Sammamish man wins two Emmys

October 7, 2008

By Christopher Huber

Kevin Jackson, Sammamish resident and vice-president of, manages teams of the best writers and photographers in the business. He works on the cutting edge of sports journalism and multi-media production. vice-president Kevin Jackson stands with his three Emmy awards at his home in Sammamish. Photo by Christopher Huber. vice-president Kevin Jackson stands with his three Emmy awards at his home in Sammamish. Photo by Christopher Huber.

He knows more about sports than almost anybody, say family members and co-workers, and he is a true Seattle sports fan, win or lose.

Most of the stories he works on are about superstars and high-profile sporting events. 

But it’s the stories about the little guy he wins awards for.

“He’s one of few [editors] that make you want to write a story, because he’s always very upbeat,” said ESPN writer Jim Caple, who has worked with Jackson since 2000. “He really connects with the fans, he knows how to pick a story that they’re going to want to read.”

Jackson just got two Emmy awards in the mail last month.

He waited more than four months to actually hold them after winning them in April in New York at the Sports Emmy awards show. 

“The day it comes is the Christmas moment when I can finally get my hands on this thing,” Jackson said.

Jackson won the Emmys for his editing role in feature stories published in 2007: “Ray of Hope” and “Death Race 2007.” They were his second and third Emmy awards since the National Academy of Television Arts and Sciences began awarding for “online and broadband” entries in 2006. Both awards came in the “new approaches” category for long form and general interest sports journalism, according to an press release.

His first Emmy came in 2007 for “The Real Frozen Tundra,” a story about the Barrow (Alaska) High School football team.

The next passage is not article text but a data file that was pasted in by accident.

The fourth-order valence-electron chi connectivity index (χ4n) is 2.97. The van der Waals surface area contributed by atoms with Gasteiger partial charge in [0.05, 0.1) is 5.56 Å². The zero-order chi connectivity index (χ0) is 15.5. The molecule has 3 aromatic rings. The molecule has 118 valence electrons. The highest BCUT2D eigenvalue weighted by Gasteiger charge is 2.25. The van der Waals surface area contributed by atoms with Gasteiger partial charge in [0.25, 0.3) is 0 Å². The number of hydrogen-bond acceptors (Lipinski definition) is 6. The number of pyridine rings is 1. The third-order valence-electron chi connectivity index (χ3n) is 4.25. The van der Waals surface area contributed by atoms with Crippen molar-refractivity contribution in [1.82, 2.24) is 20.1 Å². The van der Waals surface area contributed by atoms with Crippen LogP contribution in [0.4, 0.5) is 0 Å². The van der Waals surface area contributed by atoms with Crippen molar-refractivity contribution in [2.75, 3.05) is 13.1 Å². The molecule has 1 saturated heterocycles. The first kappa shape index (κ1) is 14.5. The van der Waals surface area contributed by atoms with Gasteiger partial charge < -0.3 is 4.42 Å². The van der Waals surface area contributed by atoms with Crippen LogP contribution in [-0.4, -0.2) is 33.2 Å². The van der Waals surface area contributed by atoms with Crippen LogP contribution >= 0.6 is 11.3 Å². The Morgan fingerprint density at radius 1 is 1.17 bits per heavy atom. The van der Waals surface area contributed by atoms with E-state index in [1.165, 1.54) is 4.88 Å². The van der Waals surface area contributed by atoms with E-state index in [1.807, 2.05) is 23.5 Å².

Jackson got into the journalism profession as a boy growing up in Sequim. His father was an ad salesman at the local paper, so Jackson spent long periods of time reading sports and such.

“He would turn me loose in some back part of the paper and since then I always knew I wanted to be in newspapers,” Jackson said. 

He worked at various newspapers from the peninsula to Bellingham and studied journalism at Western Washington University. In 1995, Jackson began his career at He and his wife, Melanie Jackson, moved to Bristol, Conn., where he worked through the ranks to become vice-president. 

What keeps Kevin Jackson going? 

“It seems like every week we’re uncovering a new story that’s exciting and hasn’t been told before,” he said about getting to send people all over the world to tell the most dynamic stories around. “I’ve sent reporters to Zambia and all over Europe,” he said. “The great thing to me is we’re able to put more resources into storytelling than just about anyone else is doing. 

Being able to do that level of work and expose it to so many people — and seeing so many people react to a story — that’s rewarding.”

Ray of Hope

In 2007 Jackson and his team produced a story about Jason Ray, who played the mascot for the University of North Carolina and was killed by a car. Ray was an organ donor and the ESPN team of writers and photographers told the stories of the half-dozen people who benefited from Ray’s healthy organs through a transplant. 

In response to the story, Jackson said, approximately 50,000 people across the country signed up to be organ donors.

 “For all of us who worked on that knowing all the people who signed up to be organ donors … you can’t help but be inspired by his story,” Jackson said.

Death Race 2007

Jackson also edited the story about Caple’s account of the annual “Tough Guy” obstacle course in Wolverhampton, England. 

Caple, who wrote and personally ran the “Tough Guy” race, said Jackson deserves the Emmys. 

“He allows you to pursue a story and he knows what a good idea is and then he pushes it along and makes it better,” Caple said. “He makes the whole presentation that much better. He doesn’t shy away from a good story.”   

Reporter Christopher Huber can be reached at 392-6434, Ext. 242, or at 

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